June 7, 2012 - Behind the scenes as Butte County's vote is tallied
Paper: Oroville Mercury-Register (CA)
Title: Behind the scenes as Butte County's vote is tallied
Date: June 7, 2012
Author: Ben Mullin - Staff Intern
OROVILLE — Voters swarmed the county building in Oroville up until 8 p.m. Tuesday, casting their votes for state and national representatives in the primary election.
When the polls closed, the building emptied. But in an office in the basement, a group of about 20 workers held their right hands up and swore by the Constitution to count Butte County's primary election votes honestly.
Before they left the polls, voting inspectors sealed ballots into boxes, plucked memory cards from voting machines, and packaged them for delivery to the office of the Butte County Clerk-Recorder's office in Oroville.
And at 8:10 p.m., election officials in the clerk's office milled around, and prepared for the votes to arrive.
Among the challenges of counting the votes lies in duplicating the ballots that are partially filled in or covered in check marks, said Butte County Clerk-Recorder Candy Grubbs.
"You'd be amazed how many people don't understand 'fill in the bubbles'," Grubbs said.
Out of about 67,000 mail ballots sent out by the County Clerk's Office, about 24,300 were returned before election day.
The election is notoriously unpredictable. One candidate who trails far behind in the early mail-in results can "zoom to the top," when election day ballots are counted Grubbs said.
In the Clerk's Office, light chatter is punctuated by whispered conversations or the occasional ringing of phones.
"Everybody's primed and ready to go, but nothing's happening," said Linda Koch, a representative from the Butte County Grand Jury who came to make sure the votes were counted properly.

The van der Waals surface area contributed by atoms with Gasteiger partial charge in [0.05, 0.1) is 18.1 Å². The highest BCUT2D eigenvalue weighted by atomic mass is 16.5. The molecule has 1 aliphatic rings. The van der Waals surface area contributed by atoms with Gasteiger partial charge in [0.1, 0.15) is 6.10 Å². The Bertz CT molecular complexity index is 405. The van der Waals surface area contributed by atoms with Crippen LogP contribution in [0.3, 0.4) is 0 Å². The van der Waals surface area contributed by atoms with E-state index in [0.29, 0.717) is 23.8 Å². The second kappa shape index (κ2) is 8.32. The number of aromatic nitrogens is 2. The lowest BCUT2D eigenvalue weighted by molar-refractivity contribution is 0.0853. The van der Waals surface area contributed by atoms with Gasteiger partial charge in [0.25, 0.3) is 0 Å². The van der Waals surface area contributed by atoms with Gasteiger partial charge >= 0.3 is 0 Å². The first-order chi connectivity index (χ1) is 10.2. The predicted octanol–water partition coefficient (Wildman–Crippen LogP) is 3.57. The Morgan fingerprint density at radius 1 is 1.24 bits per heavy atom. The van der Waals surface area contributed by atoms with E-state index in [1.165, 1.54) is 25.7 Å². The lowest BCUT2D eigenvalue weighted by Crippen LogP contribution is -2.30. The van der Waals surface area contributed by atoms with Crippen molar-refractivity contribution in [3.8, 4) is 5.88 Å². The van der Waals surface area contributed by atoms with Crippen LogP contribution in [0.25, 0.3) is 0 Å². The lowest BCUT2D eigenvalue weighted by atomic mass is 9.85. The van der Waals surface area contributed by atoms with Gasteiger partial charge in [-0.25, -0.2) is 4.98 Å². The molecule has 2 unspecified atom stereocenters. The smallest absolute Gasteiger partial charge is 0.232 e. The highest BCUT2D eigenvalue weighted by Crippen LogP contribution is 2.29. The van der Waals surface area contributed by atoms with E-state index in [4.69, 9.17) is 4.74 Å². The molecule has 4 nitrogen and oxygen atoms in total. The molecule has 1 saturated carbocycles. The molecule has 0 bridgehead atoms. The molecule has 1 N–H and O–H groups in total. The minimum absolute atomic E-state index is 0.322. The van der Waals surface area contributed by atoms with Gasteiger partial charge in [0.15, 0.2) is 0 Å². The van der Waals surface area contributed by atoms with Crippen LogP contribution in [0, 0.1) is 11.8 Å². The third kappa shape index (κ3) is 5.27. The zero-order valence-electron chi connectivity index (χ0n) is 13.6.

Outside, five people stood huddled around a collapsible white table, waiting for cars bearing votes to arrive.
When a white van with the first box of ballots and memory cards finally pulled up to the assembled counters, they cheered and carried the votes into the office, where it was marked off and taken to be processed.
As the ballots and memory cards were brought into the room, recording supervisor Kathy Lackey scanned each one to make sure it was accounted for. Some of the boxes took several swipes with the scanner, but Lackey took it in stride.
"By the time I get to the hundredth box, I'll be a pro," she said.
During the rest of the night, the ballots were scanned and counted by optical scanners — 12 gray plastic machines mounted on wooden boxes. The results were then transferred onto memory cards, which were downloaded onto a server and then uploaded to the Internet.
"Tonight, our goal is to get all the cards tabulated, out of here, as fast as we can," assistant county clerk Laurie Cassady said.
The office has 28 days to verify the votes, but it doesn't intend to take that long to tabulate them.
Before the first delivery of ballots arrived, a custodian poked his head in the office and asked Grubbs how long they planned to be down in the receiving center tallying votes.
"'Till we quit counting," Grubbs replied.
Section: News Local
Record Number: 20802201
(c) 2012 Oroville Mercury-Register. All rights reserved. Reproduced with the permission of Media NewsGroup, Inc. by NewsBank, Inc.